... Their younger brother, Iziu, age ten, was sometimes able to bring them a pot of their mother’s hot soup. But sometimes he couldn’t make it, and Joseph and Marcel had nothing to eat.

One very dark night, Joseph and Marcel were making their way back to their rented couch in time for the curfew. As they approached the bridge, someone warned them that an SS officer was blocking that bridge and shooting at any Jew who tried to cross. Joseph and Marcel ran in another direction into a strange neighborhood. Just then, all the lights in the town went out due to a power outage. Disoriented, they wandered through dark streets. They kept walking and realized they had drifted away from the town and were walking in mud through a field. They could hear the sound of a flowing river; it was so dark that they could see nothing before them but looming shapes. They groped their way in another direction and found themselves in an unfamiliar neighborhood, had no idea where they were. They were freezing now, lost and exhausted. Seeing candles burning in the window of a house, they remembered that it was the first night of Hanukkah. Something made them walk toward this flickering candlelight. When they got almost to the door of the house, they realized that they’d walked right to the door of the chimney sweep. They entered and the chimney sweep explained the power failure and told them he’d lit candles in the front room for them.

In Joseph’s words: “To this day, I’m unable to explain how we managed to reach that house in the gloomy night, how we crossed the river and the air base without being aware of it.” Even when he examined the town after the war, he could not unravel the route taken. He concludes: “The mystery can only be explained as our private Hanukkah miracle.”

Eventually Marcel and Joseph went to the Krakow ghetto with their family, but then were sent to the Plaszow work camp. At Plaszow, night and day, the white smoke of those who had died that day rose from the crematorium and the stink of burning human remains filled the air. Joseph describes that grim sight: “The departed in the form of white smoke, rose easily upward, waved their hands in parting and viewed with pity all those who remained behind. Then they danced gaily in celebration of their new freedom, before disintegrating in the air.”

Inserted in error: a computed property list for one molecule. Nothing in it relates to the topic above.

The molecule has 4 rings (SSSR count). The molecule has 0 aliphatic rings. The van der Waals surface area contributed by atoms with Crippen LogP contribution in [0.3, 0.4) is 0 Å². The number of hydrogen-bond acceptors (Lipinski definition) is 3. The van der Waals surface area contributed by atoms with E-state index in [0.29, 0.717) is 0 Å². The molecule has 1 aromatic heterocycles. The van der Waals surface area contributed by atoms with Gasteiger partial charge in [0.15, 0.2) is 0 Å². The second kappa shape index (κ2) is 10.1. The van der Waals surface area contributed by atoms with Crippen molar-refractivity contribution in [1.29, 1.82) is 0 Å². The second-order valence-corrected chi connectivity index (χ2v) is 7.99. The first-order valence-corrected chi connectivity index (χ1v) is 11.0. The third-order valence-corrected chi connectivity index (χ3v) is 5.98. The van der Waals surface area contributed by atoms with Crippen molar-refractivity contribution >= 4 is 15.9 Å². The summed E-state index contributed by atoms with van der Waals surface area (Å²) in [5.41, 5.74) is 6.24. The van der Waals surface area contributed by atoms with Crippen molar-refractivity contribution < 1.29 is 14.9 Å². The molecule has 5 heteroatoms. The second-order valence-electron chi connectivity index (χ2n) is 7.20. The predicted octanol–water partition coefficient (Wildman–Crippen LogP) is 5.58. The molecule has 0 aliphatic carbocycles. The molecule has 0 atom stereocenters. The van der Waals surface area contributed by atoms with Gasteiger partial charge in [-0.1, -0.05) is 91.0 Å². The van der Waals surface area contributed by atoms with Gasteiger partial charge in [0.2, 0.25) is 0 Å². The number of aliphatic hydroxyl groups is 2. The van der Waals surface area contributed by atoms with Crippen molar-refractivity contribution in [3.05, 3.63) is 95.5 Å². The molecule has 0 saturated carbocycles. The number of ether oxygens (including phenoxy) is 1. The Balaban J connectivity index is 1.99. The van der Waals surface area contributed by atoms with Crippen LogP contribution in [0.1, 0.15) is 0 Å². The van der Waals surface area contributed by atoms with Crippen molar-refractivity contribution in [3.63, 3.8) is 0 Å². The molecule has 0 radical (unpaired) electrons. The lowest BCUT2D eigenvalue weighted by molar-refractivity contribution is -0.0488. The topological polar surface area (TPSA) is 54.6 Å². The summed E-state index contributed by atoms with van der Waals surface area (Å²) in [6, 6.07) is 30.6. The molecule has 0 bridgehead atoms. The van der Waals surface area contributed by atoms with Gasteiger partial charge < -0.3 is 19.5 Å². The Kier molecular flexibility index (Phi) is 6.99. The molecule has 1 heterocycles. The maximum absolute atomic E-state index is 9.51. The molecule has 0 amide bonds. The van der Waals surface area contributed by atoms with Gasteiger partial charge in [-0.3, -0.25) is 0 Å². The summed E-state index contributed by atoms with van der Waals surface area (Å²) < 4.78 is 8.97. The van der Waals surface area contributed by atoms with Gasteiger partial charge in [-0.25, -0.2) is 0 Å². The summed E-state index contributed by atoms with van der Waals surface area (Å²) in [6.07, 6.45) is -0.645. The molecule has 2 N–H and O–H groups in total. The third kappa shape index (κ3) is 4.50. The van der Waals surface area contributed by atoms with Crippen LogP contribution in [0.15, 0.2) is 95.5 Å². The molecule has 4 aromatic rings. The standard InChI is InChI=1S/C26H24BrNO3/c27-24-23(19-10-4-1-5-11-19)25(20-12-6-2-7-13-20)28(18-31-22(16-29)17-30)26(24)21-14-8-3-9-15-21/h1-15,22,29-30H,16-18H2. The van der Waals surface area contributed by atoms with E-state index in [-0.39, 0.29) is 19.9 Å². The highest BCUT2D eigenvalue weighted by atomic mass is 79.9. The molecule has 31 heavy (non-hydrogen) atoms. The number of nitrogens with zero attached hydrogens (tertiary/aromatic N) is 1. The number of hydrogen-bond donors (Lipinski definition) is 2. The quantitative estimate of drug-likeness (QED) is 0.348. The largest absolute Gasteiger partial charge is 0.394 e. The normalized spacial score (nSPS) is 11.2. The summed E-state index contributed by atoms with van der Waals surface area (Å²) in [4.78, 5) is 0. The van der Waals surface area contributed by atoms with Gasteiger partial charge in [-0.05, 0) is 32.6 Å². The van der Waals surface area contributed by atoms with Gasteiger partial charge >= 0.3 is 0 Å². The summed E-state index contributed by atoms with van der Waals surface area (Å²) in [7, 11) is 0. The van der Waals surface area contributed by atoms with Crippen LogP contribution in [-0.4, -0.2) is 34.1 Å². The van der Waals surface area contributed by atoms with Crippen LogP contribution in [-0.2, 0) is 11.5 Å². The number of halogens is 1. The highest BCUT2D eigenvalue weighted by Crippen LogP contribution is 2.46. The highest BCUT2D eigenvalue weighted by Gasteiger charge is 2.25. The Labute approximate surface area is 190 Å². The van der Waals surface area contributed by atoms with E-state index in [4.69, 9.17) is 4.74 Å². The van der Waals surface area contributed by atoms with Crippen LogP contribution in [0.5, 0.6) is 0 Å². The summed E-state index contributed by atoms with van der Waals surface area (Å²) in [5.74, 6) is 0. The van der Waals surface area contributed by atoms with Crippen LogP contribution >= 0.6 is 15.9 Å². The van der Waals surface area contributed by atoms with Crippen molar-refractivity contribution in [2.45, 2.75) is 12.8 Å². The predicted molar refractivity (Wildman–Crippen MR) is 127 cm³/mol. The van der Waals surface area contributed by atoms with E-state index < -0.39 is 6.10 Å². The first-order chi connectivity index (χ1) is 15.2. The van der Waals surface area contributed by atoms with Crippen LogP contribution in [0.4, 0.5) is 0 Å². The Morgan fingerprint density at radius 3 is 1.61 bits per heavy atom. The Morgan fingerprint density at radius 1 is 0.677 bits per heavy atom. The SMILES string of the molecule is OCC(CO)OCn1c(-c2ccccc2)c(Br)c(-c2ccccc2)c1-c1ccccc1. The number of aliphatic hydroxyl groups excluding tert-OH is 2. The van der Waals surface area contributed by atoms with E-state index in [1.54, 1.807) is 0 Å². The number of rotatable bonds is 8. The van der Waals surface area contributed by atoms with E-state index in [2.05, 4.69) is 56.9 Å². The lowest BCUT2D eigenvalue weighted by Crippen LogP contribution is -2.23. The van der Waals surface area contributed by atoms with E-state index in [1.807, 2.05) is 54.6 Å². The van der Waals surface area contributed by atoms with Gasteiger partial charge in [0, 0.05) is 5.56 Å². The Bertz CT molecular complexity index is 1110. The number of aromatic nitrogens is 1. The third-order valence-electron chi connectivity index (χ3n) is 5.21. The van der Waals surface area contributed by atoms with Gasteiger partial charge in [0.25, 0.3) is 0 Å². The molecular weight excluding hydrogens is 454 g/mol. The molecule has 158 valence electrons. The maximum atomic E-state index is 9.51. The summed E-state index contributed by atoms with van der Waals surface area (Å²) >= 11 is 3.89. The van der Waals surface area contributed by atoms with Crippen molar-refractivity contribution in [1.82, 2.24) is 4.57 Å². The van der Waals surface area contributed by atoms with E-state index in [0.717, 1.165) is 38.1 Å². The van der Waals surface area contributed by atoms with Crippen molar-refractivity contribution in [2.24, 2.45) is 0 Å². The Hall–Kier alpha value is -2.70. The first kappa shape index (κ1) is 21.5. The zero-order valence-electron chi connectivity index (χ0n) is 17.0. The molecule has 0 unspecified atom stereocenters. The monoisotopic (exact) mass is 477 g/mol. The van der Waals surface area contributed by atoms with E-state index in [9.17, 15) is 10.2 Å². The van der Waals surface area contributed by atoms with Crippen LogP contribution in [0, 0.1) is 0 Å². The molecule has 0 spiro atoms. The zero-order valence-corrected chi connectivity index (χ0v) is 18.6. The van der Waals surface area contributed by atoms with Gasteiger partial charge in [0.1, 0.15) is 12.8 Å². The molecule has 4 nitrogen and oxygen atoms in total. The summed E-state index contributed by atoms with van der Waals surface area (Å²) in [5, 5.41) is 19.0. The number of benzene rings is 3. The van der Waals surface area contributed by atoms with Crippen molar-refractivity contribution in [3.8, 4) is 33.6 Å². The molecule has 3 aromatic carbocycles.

Because of his drawing skills, Joseph was given the job of drawing plans and signs or anything else that needed to be designed or painted. His mother worked outside the camp every day. Marcel was sent to the Jewish cemetery, where he was ordered to smash headstones with a sledgehammer. The pieces of this sacred stone would be used for paving roads, One morning Marcel confided to Joseph that he’d found a priceless gold cup in the cemetery and had hidden it. “It’s worth a fortune!” Marcel told him. Joseph looked at the tarnished but obviously pure gold cup and was alarmed. He urged his brother to get rid of it. And quickly.

That night, he and Marcel were planning to visit their mother, hoping, since she worked on the outside of the camp and could often scrounge up extra food to bring home for her sons, that she’d bring some with her. After Joseph had begun his day’s work of painting, writing slogans, he heard in the distance the sound of sledgehammers. Among them would be his brother Marcel. Late that afternoon Joseph heard that a hanging was going to occur that night. When he inquired as to who would be hanged and why, he was told that someone had been caught with stolen gold. The rumor was that the person who would be hanged had a short name that began with the letter B. Joseph didn’t need to hear any more – he wept, knowing that they’d caught Marcel.

As he walked toward his mother’s barrack, he could almost hear the sound of Kaddish in the sound of the blowing wind. He found his mother back in the barrack. She told him she had a great surprise. To go with their ration of bread and margarine, she had a boiled egg and a slice of onion to share among the three of them. Ashamed, unable to tell his mother the truth, he pretended to have a headache and left the barrack. Joseph was walking aimlessly when Marcel appeared from nowhere and announced that he’d sold the gold on the black market. “I watched him with wonder and joy,” was how Joseph described the emotion he felt. Eventually, he discovered that the hanged boy was named Beim. The Germans had found a gold watch in Beim’s pocket.

Second miracle: Joseph first met the woman who would be come his wife – who …

Fiet’s Vase


Other Stories of Survival,

Europe 1939-1945

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